The Route

Stanislaus, Mokelumne and StateYour Guide to the Ebbetts Pass National Scenic Byway

Welcome to one of the most intimate and untamed trans-Sierra routes — the Ebbetts Pass National Scenic Byway. Jutting up from the heart of the Sierra Nevada with Lake Tahoe and Yosemite National Park as its neighbors, the byway is a 61-mile stretch of Highways 4 and 89, in between the towns of Arnold in Calaveras County and Markleeville in Alpine County, California.

Glacially carved valleys, granite outcroppings, basalt columns, ancient volcanic peaks, deep river canyons, thick forests, bald eagles, majestic stands of Giant Sequoia, open meadows, pristine alpine lakes, precarious drop-offs, small
hamlets, warm hospitality, hot mineral pools, swiftly flowing streams, cascades and rivers, and some of the most dramatic and breathtaking views of the Sierra Nevada mountain range—these are just a few of the natural wonders awaiting you as you travel the Ebbetts Pass National Scenic yway.

Ebbetts Pass is a vital link to spectacular Central Sierra attractions, including two state parks—Calaveras Big Trees and Grover Hot Springs State Parks—as its “bookends,” the nationally-recognized Pacific Crest Trail, the Stanislaus and Humboldt-Toiyabe National Forests, the Carson-Iceberg and Mokelumne Wilderness areas, the North Fork of the Stanislaus, Mokelumne and StateYour Guide to the Ebbetts Pass National Scenic Byway 5 designated East Fork of the Carson rivers, and Bear Valley cross country and downhillski areas. With a range in elevation from approximately 4,000 to 8,700- feet, this winding mountain pass through the “California Alps” in their most natural state allows visitors the awe-inspiring experience of having the threshold of the Sierra literally at their feet.

The driving experience on this narrow asphalt ribbon is like no other, providing an exceptional and intimate high country experience. As most of the byway is surrounded by national forest and wilderness areas, recreational opportunities are the mainstay of the Ebbetts Pass region with hiking, backpacking, camping, biking, kayaking, canoeing, fishing and swimming during the warmer months, and crosscountry and downhill skiing, snowboarding, snowshoeing, sledding and snowmobiling in the winter.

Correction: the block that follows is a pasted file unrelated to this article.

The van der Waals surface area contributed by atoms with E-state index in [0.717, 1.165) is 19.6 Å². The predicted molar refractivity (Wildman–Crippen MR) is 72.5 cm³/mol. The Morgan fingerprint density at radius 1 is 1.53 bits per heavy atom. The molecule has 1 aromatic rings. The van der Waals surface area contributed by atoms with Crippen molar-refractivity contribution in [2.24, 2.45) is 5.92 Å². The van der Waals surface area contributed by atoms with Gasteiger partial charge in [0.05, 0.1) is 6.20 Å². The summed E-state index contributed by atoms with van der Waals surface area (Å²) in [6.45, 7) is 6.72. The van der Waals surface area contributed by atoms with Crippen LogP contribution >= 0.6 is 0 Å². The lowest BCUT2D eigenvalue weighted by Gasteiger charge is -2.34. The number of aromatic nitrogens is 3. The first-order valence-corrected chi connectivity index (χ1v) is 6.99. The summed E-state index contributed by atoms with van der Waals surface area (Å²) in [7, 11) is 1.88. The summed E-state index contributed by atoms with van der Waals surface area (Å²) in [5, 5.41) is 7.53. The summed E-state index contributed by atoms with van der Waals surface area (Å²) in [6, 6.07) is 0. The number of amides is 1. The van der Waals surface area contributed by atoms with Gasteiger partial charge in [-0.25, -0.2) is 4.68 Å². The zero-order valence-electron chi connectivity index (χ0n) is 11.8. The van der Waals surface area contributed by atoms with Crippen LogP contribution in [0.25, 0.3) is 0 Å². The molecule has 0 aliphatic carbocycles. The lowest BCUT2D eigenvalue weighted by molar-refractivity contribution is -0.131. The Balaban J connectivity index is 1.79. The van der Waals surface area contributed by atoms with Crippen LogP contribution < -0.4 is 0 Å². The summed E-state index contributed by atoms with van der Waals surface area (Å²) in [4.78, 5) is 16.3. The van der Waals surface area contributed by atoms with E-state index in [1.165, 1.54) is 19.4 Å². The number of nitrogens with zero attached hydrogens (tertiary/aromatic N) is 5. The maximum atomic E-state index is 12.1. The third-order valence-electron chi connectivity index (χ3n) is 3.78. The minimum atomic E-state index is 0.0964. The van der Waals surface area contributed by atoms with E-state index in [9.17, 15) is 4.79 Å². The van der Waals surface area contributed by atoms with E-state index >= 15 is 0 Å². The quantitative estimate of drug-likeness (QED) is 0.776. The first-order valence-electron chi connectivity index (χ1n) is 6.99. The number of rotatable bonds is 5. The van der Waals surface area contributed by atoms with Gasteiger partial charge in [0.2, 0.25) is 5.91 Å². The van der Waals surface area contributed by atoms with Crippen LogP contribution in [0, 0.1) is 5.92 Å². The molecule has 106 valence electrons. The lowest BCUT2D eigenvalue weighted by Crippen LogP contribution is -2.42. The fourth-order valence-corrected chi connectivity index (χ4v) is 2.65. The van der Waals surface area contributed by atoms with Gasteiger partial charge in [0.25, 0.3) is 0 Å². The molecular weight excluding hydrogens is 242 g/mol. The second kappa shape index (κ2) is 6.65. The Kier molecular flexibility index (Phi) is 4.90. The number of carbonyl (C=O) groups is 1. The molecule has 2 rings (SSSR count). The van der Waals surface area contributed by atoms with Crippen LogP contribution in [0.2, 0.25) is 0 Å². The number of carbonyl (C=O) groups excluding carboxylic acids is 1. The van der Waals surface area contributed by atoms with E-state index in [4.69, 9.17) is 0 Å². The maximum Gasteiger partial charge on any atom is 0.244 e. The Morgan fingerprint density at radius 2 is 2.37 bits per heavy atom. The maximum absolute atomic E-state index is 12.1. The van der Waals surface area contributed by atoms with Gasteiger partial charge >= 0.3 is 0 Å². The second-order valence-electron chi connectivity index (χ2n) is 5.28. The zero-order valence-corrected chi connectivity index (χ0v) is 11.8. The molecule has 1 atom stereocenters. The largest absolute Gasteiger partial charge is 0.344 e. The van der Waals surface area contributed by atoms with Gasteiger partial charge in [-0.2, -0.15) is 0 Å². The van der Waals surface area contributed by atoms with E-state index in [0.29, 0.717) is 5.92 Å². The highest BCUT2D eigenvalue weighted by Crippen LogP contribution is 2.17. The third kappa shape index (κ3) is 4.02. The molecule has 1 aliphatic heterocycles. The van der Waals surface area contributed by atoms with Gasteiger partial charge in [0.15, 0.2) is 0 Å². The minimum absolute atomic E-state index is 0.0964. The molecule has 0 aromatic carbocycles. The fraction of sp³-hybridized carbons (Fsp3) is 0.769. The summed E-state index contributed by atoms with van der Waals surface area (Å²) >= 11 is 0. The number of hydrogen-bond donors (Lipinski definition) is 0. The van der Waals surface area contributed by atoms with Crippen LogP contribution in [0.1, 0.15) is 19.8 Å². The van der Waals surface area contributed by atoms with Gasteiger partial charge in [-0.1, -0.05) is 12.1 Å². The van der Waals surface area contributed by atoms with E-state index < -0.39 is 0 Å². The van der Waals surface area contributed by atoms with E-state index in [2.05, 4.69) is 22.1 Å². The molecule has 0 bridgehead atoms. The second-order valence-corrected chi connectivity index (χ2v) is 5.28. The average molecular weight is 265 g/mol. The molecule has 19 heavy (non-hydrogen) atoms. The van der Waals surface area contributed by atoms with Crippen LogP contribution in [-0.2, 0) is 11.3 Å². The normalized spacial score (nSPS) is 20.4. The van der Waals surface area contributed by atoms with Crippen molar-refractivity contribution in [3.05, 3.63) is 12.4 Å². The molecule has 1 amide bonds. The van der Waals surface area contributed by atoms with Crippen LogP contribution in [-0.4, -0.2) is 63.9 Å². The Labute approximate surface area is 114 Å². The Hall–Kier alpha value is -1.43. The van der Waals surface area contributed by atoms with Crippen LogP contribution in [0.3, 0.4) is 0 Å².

Unlike any other Sierra pass, it is silver that built Ebbetts Pass. With the discovery of gold on the western slope of the Sierra Nevada, Native American trails were transformed into dirt roads by fortune seekers heading west. In 1861 the route reversed direction and became a booming toll road transporting silver miners to the east side Comstock Lode. Calaveras Big Trees was also a main attraction early on and continues to be one of California’s most soughtout destinations. Ebbetts Pass, first surveyed in the 1850s as a possible railroad crossing for the Atlantic and Pacific Railroad Company, is one of the oldest trans-Sierra routes with many rich stories. The national conservation movement gained strength when John Muir visited Big Trees, and became outraged after witnessing the stump of a behemoth Giant Sequoia that had been felled and its bark stripped and taken on a tour as a traveling exhibit.

Ebbetts Pass was designated as a California State Scenic Highway in 1971 and was honored with National Scenic Byway status September 22, 2005 by the U.S Department of Transportation in Washington D.C. It is one of only seven nationally-designated byways in California and 151 in the nation.

Let this site be your guide to the stunning sights and friendly feel that can only be found on the Ebbetts Pass National Scenic Byway. A full-sized folded map is bound at the end of this guidebook that outlines 38 key points of interest, campgrounds, lakes and rivers, as well as major roads and trails. In the pages that follow you will learn about how Ebbetts Pass was formed, both geologically and historically, as well as flora, fauna and recreational opportunities. Slow down and savor the Sierra!